This Summer I became very interested in what I think I will be calling “legal portraits of digital subjects” or something similar. I came to this through doing a study on MOOCs with SMC this summer. The title of the project is “Students as End Users in the MOOC Ecology” (the talk is available online). In the project I am looking at what the Big 3 MOOC companies are saying publicly about the “student” and “learner” role and comparing it to how the same subject is legally constituted to try to understand the cultural implications of turning students into “end users”.
As I was working through this project, and thinking of implications outside of MOOCs and Higher Ed, I realized these legal portraits are constantly being painted in digital environments. As users of the web/internet/digital tools we are constantly in the process of accepting various clickwrap and browse-wrap agreements without thinking twice about it, because it has become a standard cultural practice.
In writing this post I’ve already entered numerous binding legal agreements. Here are some of the institutions that have terms I am to follow:
Internet Service Provider
Document Hosting Service (I wrote this in the cloud somewhere else first)
Blog Hosting Company
Various Companies I’ve Accepted Cookies From
Social Media Sites
I’ve gone through and read some of the Terms (some of them I cannot find). I’ve allowed for the licensing and reproduction of this work in multiple places without even thinking twice about it. We talk a lot about privacy concerns. We know that by producing things like blog post, or status updates we are agreeing to being surveilled to various degrees. I’d love to start a broader conversation on the effects of agreeing to a multitude of Terms though, not just privacy, simply by logging on and opening a browser.
401 Access Denied , 403 Forbidden , 404 Not Found , 500 Internal Server Error & the Firehose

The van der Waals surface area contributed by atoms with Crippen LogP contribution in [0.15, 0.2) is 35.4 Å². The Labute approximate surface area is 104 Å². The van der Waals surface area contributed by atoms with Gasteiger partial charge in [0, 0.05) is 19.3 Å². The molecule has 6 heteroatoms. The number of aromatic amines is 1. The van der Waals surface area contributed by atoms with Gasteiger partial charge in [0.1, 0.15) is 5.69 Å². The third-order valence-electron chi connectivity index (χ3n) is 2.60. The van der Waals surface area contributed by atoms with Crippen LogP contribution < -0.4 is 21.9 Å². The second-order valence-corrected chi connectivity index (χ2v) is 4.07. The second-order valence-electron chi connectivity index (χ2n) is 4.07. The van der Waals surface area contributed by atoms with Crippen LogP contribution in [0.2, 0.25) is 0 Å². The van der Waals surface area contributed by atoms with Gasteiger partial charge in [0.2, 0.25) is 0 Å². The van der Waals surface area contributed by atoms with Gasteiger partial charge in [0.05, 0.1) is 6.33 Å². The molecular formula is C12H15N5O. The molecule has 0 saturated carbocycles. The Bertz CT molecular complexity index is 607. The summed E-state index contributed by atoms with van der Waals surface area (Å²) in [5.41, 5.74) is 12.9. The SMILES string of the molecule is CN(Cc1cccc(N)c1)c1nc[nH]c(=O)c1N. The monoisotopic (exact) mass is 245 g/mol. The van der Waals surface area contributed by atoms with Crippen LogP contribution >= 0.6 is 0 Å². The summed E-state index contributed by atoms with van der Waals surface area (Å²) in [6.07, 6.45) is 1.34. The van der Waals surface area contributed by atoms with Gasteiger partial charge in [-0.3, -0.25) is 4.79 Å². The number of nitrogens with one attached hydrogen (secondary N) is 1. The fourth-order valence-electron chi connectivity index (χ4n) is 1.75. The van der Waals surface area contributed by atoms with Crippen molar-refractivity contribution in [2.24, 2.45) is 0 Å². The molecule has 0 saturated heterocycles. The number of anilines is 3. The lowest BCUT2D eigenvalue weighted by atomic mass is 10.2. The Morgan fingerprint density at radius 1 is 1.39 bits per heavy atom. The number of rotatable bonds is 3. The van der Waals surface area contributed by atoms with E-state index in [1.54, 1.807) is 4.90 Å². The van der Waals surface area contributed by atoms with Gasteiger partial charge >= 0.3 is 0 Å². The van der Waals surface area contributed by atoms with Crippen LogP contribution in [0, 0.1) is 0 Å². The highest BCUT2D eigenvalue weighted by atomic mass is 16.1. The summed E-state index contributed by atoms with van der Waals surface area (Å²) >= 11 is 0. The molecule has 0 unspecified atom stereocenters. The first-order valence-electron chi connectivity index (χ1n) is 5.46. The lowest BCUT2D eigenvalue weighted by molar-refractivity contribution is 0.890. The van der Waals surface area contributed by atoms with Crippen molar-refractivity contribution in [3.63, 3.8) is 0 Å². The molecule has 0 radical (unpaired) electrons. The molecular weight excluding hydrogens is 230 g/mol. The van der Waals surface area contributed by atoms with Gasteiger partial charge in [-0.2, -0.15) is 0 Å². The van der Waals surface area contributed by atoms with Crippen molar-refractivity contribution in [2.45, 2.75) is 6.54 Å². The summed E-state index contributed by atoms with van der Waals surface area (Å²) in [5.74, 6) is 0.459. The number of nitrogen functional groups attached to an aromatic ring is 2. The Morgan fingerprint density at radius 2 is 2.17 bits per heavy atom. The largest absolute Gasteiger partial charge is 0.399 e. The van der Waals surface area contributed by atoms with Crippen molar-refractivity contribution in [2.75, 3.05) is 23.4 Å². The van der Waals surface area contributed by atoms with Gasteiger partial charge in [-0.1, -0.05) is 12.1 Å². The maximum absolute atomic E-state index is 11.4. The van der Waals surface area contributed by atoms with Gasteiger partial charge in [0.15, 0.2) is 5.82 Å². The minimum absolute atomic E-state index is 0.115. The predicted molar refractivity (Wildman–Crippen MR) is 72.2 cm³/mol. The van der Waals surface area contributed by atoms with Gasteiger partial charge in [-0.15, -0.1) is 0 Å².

There is this thing called the firehose. I’ve witnessed mathematicians, game theorists, computer scientist and engineers (apparently there is a distinction), economists, business scholars, and social scientist salivate over it (myself included). The Firehouse, though technically reserved for the twitter API, is all encompassing in the realm of social science for the streams of data that come from social networking sites that are so large that they cannot be processed as they come in. The data are so large, in fact, that coding requires multiple levels of computer aided refinement, as though when we take data from these sources we are drinking from a firehose. While I cannot find the etymology of where the term came from, it seems it either came from twitter terminology bleed, or a water fountain at MIT.
I am blessed with an advisor who has become the little voice that I always have at the back of my head when I am thinking about something. Every meeting he asks the same question, one that should be easy to answer but almost never is, especially when we are invested in a topic, “why does this matter?” To date, outside of business uses or artistic exploration we’ve not made a good case for why big data matters. I think we all want it because we think some hidden truth might be within it. We fetishize big data, and the Firehouse that exists behind locked doors, as though it will be the answer to some bigger question. The problem with this is, there is no question. We, from our own unique, biased, and disciplinary homes, have to come up with the bigger questions. We also have to accept that while data might provide us with some answers, perhaps we should be asking questions that go deeper than that in a research practice that requires more reflexivity than we are seeing right now. I would love to see more nuanced readings that acknowledge the biases, gaps, and holes at all levels of big data curation.
Predictive Power of Patterns